New Liberty Videos Review
New Liberty Videos presents a compelling collection of information, compiled from over twenty hours of recorded expert testimony, on the importance of teaching origins and evolution objectively in the public school classroom through the Teaching Origins Objectively DVD.  Many well educated perspectives are shared within the two hour compilation providing a thorough understanding of the importance, and glaring absence, of unbiased discussion within the public education system.  I found the discussion fascinating, compelling, and even disheartening.  Why is it that within such an "advanced" culture we are so closed minded when it comes to open discussion of origins and evolution?  This is truly a fascinating topic.  Why the dishonesty?  Why is it forbidden to discuss openly the evidence that both supports and challenges the theory of evolution?  This is highly intriguing to me.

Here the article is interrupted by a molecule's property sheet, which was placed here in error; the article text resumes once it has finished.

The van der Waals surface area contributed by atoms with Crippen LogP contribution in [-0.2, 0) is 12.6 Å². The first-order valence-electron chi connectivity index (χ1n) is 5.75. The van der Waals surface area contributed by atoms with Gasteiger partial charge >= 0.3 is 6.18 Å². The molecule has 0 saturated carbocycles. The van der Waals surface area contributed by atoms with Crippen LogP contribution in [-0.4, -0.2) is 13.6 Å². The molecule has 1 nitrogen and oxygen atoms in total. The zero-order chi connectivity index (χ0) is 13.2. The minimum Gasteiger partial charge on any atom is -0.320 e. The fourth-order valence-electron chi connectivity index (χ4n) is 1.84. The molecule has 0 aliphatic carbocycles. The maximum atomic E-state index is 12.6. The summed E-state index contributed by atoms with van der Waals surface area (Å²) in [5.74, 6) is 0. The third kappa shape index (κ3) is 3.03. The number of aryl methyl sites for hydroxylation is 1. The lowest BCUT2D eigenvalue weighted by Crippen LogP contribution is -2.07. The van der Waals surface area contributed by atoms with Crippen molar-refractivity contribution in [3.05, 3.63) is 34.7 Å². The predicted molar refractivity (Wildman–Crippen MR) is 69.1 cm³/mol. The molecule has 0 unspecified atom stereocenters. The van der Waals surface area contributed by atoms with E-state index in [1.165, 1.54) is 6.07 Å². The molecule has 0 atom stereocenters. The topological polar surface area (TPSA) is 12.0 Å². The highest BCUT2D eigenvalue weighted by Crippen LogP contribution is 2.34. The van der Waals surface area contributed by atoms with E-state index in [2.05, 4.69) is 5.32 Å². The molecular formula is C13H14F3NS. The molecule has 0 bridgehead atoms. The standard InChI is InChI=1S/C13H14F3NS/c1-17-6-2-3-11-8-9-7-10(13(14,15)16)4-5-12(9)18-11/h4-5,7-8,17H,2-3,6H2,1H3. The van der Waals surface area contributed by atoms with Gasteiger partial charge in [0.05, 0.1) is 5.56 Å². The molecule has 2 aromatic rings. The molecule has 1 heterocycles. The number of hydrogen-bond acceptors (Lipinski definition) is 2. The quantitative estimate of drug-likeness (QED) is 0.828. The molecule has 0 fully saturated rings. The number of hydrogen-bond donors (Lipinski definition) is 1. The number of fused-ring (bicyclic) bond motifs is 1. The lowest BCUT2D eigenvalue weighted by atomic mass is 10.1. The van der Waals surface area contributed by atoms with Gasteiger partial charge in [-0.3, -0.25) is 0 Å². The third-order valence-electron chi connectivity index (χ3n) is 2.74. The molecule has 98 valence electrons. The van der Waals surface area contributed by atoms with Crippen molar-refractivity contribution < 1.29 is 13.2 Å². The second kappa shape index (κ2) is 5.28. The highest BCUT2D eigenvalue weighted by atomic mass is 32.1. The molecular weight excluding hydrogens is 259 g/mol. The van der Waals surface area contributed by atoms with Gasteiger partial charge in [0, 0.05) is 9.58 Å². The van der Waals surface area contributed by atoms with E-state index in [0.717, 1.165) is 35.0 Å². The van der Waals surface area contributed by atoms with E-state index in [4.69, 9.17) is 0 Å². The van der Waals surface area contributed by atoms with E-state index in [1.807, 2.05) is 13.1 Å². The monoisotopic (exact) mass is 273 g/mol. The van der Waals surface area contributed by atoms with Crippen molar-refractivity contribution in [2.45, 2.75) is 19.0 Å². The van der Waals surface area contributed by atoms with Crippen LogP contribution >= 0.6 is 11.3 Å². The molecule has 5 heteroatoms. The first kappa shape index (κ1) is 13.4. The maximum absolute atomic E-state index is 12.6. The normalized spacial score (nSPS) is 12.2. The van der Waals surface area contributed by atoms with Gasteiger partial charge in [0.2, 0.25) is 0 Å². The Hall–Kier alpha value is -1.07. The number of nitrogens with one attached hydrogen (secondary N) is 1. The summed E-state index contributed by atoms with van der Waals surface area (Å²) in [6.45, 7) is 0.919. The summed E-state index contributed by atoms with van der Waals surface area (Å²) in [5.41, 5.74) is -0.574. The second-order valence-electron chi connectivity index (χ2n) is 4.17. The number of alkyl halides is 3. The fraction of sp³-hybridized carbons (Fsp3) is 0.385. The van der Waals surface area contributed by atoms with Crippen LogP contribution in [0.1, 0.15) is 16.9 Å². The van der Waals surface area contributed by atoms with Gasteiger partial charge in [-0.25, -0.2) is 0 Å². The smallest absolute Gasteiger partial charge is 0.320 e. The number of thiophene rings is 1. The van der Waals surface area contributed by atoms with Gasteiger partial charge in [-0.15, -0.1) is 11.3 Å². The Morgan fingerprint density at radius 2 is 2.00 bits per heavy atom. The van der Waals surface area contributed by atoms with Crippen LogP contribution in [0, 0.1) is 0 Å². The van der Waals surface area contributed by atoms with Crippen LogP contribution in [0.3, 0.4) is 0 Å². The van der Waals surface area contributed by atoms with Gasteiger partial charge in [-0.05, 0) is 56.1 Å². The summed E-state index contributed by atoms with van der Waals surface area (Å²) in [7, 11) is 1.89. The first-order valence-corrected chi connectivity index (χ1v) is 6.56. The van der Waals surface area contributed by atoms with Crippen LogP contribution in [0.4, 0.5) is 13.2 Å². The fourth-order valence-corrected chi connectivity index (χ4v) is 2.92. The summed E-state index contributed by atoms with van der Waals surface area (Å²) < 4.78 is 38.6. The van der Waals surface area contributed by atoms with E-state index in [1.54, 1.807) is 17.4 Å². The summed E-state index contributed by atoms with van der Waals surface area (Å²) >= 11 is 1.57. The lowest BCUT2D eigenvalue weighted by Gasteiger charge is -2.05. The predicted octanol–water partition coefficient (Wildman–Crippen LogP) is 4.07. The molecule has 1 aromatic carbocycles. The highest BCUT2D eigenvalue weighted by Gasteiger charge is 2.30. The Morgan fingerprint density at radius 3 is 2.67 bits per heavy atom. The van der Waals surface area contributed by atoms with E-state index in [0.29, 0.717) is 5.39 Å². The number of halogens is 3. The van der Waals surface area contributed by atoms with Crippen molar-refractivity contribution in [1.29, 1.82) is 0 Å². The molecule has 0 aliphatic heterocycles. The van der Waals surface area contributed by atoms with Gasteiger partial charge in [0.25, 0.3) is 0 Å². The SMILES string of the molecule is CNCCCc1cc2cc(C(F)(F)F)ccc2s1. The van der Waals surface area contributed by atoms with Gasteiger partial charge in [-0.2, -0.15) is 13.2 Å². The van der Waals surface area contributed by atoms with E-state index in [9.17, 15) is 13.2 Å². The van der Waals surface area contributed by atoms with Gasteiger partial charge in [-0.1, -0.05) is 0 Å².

As I viewed Teaching Origins Objectively the second time around I found myself noting many various, valid points presented by the attending experts.  My personal notes amounted to over ten pages of compelling information and fascinating resources shared by the  expert participants.  I will surely view the DVD a few more times as well as review my notes and follow up on some of the resources I noted.  The two times that I've already viewed this well put together documentary has sparked a desire for me to learn more on the subject of origins and evolution so that I can have a more rounded understanding of the science involved with this topic.